Right, but to be fair, I probably wouldn’t agree with them, either. :)
Anyway my point is that the surface of Cronenbergs films now is not interesting enough for me personally to excavate further, and since there are.better.film makers around than him, i dont think it is a wise investment of my time.
That makes sense, but, fwiw, I feel like I might not fully understand the films. Based on what I see on the surface, the film seems to be about very little, but, again, there are indications that there’s more going on. For example, that shower scene in EP. I think it’s obvious that Cronenberg is saying more with that scene that advancing the plot by adding an action sequence, let alone titillate the female viewer. The character is naked for a reason and Cronenberg positions and shoots him a purposeful way. Right now, I think he’s pointing to the primal roots of aggression, particularly in males (while the film might suggest the maternal instincts being primal forces in females—as we see in Naomi Watts’ character). Whether this is accurate or not, and whether Cronenberg is saying anything meaninging and interesting about these things, I’m not sure. But I have a strong feeling it’s not just about a superficial crime/gangster film.
I think his Crash is really interesting. Videodrome is pretty interesting as well, although I think I the former is his best film I’ve seen.
" The character is naked for a reason and Cronenberg positions and shoots him a purposeful way"
Perhaps too strategic for its own good. More testicular action would have arguably worked in his favour.
After all, they are just hanging there, by a thread. Is it not the perfect metaphor for corporeal fragillity and masculine identity?
What a missed opportunity!
Wait, first you complained about too little on the surface to explore the film further, and now you’re grumbling that about missed opportunities in the subtext. So you agree that the films might have more under the surface than you first expected?
^ i was only being half serious with that comment jazz hehe.
I have never denied the films have more going on under the surface. I’m just not that interested in digging too deeply, that’s all, and a lot of it seems obvious to me anyway.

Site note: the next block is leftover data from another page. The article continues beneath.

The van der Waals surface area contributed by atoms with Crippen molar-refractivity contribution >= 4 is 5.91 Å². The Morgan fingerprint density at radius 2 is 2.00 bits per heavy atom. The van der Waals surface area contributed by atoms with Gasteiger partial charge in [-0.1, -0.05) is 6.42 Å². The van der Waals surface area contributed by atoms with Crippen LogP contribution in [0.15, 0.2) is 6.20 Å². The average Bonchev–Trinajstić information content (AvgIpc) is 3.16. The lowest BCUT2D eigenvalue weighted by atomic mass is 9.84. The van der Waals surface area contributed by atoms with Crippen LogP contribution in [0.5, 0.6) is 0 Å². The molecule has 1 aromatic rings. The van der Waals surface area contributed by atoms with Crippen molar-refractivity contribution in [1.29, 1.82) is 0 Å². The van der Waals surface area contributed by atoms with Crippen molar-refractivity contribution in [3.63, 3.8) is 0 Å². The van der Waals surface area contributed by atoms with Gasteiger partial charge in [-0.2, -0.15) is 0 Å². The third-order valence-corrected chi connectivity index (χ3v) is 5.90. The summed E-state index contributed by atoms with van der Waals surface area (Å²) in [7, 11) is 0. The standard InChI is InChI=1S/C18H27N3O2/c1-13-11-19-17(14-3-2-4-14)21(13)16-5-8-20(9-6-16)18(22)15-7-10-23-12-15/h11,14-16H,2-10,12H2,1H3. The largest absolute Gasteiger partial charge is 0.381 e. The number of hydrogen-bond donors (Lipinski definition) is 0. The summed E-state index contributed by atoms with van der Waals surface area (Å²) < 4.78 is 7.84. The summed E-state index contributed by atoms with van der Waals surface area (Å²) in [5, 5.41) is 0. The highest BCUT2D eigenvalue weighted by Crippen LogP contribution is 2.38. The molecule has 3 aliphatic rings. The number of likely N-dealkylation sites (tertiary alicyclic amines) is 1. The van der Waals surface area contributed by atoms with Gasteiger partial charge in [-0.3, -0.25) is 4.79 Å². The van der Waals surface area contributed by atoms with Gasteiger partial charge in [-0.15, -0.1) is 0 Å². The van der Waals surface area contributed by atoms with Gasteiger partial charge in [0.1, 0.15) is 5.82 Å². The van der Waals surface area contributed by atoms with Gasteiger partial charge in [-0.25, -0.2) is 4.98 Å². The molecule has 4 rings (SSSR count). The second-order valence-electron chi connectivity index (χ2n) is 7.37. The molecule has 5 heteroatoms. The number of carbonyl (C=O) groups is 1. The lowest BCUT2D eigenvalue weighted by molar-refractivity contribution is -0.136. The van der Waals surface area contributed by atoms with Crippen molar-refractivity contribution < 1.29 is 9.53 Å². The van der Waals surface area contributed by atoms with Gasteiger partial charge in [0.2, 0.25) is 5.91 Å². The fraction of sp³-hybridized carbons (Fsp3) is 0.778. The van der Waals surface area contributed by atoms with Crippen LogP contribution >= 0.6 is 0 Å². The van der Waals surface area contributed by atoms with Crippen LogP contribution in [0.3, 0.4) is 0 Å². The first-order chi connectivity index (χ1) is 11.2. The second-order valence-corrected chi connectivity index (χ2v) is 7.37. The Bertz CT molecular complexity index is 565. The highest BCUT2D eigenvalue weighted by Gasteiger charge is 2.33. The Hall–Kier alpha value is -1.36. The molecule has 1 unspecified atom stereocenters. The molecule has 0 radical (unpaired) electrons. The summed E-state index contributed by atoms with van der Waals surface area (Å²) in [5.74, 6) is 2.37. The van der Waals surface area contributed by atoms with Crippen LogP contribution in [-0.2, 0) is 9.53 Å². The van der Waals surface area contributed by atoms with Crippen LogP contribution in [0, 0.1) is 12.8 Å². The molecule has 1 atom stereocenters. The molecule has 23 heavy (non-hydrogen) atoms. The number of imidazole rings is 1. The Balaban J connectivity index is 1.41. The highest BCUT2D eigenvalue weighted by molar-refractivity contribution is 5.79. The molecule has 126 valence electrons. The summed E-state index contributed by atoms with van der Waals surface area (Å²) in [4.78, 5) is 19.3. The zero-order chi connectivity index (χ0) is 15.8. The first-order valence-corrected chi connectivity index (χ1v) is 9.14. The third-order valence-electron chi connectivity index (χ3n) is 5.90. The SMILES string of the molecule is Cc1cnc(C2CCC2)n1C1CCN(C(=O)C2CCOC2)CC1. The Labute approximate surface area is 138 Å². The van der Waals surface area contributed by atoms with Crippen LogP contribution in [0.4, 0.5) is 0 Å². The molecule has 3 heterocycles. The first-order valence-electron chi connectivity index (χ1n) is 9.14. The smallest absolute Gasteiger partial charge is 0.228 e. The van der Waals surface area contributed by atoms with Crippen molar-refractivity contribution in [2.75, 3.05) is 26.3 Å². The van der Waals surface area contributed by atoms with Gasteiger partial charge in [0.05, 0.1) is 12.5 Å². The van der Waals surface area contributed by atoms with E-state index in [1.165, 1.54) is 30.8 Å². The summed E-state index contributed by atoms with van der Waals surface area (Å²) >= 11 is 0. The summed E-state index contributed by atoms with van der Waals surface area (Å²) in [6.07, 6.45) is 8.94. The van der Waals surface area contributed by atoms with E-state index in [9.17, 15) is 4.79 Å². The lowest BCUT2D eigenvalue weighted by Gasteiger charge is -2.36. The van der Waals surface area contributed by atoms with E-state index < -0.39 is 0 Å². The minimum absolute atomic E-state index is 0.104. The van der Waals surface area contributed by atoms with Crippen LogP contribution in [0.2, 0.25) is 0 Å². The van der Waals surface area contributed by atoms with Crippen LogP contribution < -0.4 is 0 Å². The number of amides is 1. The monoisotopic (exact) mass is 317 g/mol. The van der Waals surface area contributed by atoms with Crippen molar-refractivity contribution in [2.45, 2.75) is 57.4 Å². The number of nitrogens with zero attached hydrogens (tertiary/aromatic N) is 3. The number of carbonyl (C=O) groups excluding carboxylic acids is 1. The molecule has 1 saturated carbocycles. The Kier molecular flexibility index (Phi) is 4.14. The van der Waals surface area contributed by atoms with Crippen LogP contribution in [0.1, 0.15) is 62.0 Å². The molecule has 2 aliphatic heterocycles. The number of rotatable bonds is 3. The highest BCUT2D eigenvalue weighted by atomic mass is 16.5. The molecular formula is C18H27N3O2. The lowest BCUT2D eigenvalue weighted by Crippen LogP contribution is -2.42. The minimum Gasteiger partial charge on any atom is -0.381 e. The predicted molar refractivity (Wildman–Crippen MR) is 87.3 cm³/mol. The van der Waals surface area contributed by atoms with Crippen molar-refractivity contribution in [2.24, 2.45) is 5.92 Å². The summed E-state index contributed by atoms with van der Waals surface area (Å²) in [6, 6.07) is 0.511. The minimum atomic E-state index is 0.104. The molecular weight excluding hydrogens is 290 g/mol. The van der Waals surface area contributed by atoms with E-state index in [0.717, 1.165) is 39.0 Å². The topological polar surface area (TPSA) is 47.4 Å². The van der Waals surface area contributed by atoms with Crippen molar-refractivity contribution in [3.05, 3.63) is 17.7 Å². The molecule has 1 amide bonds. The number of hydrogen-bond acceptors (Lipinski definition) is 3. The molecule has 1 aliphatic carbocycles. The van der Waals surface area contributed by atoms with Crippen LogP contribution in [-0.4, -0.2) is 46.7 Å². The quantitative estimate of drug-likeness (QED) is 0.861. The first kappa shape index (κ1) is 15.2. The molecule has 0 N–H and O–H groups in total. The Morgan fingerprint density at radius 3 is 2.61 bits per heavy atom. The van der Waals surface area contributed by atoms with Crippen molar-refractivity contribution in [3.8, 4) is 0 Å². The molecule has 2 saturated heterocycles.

Can’t speak for Dangerous Method though because i fell asleep during it.
H.O.V seems to be delving into many of Cronenberg’s usual obsessions like duality, identity and violence. i just didn’t find the film particularly interesting, that’s all.
Well, if we ever start/restart threads on HoV and/or EP, I hope you’ll share your thoughts about what’s under the surface. I have my ideas—and, like you, I thought it was obvious, but I need to analyze the films a bit more before I arrive at that conclusion. (FWIW, I’m sort of looking at the best films of the 2000s with a few friends, and these two films are on the list, so I’m probably going to analyze them at some point.)
BOBBY: You should probably watch a few more. I’d suggest Videodrome, Naked Lunch and Crash if you have already seen The Fly and Dead Ringers.
I can support the statement that Cronenberg’s films are sometimes weaker on the surface and more interesting under the surface, so that’s a definite similarity with Kubrick. Here I’m not talking about comparing their scope and we are yet to see if Cronenberg’s status will grow over the years as Kubrick’s did. I believe technically Cronenberg is quite good and his technical abilities are definitely more interesting to me than Spielberg’s for example.
More interesting as in better? Again, I’m not really sensitive to and knowledge of filmmaking techniques, but my impression is that Spielberg is more talented in terms of the technical aspects. Maybe Cronenberg’s smaller budgets—and I assume they’re much smaller than Spielberg’s—have something to do with this, too.